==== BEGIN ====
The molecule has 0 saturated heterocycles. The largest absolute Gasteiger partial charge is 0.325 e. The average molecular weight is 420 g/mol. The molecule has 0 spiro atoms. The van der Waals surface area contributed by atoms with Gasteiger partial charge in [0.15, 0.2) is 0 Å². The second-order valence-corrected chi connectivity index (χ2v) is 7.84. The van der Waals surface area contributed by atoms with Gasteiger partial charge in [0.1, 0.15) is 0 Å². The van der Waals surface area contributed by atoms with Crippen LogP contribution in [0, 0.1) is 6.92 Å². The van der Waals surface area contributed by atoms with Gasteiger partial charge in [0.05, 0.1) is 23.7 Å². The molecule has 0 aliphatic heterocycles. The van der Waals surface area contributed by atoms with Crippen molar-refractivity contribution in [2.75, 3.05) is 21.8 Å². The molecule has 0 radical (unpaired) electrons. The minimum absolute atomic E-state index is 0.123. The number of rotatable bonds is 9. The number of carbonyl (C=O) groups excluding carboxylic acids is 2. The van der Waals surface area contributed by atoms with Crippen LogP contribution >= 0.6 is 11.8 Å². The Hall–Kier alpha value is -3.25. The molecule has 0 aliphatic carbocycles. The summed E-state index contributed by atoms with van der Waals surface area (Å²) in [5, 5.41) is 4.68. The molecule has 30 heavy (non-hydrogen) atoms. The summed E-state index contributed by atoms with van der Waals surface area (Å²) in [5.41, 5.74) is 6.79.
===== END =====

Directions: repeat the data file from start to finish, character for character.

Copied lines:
The molecule has 0 saturated heterocycles. The largest absolute Gasteiger partial charge is 0.325 e. The average molecular weight is 420 g/mol. The molecule has 0 spiro atoms. The van der Waals surface area contributed by atoms with Gasteiger partial charge in [0.15, 0.2) is 0 Å². The second-order valence-corrected chi connectivity index (χ2v) is 7.84. The van der Waals surface area contributed by atoms with Gasteiger partial charge in [0.1, 0.15) is 0 Å². The van der Waals surface area contributed by atoms with Crippen LogP contribution in [0, 0.1) is 6.92 Å². The van der Waals surface area contributed by atoms with Gasteiger partial charge in [0.05, 0.1) is 23.7 Å². The molecule has 0 aliphatic heterocycles. The van der Waals surface area contributed by atoms with Crippen molar-refractivity contribution in [2.75, 3.05) is 21.8 Å². The molecule has 0 radical (unpaired) electrons. The minimum absolute atomic E-state index is 0.123. The number of rotatable bonds is 9. The number of carbonyl (C=O) groups excluding carboxylic acids is 2. The van der Waals surface area contributed by atoms with Crippen LogP contribution >= 0.6 is 11.8 Å². The Hall–Kier alpha value is -3.25. The molecule has 0 aliphatic carbocycles. The summed E-state index contributed by atoms with van der Waals surface area (Å²) in [5, 5.41) is 4.68. The molecule has 30 heavy (non-hydrogen) atoms. The summed E-state index contributed by atoms with van der Waals surface area (Å²) in [5.41, 5.74) is 6.79.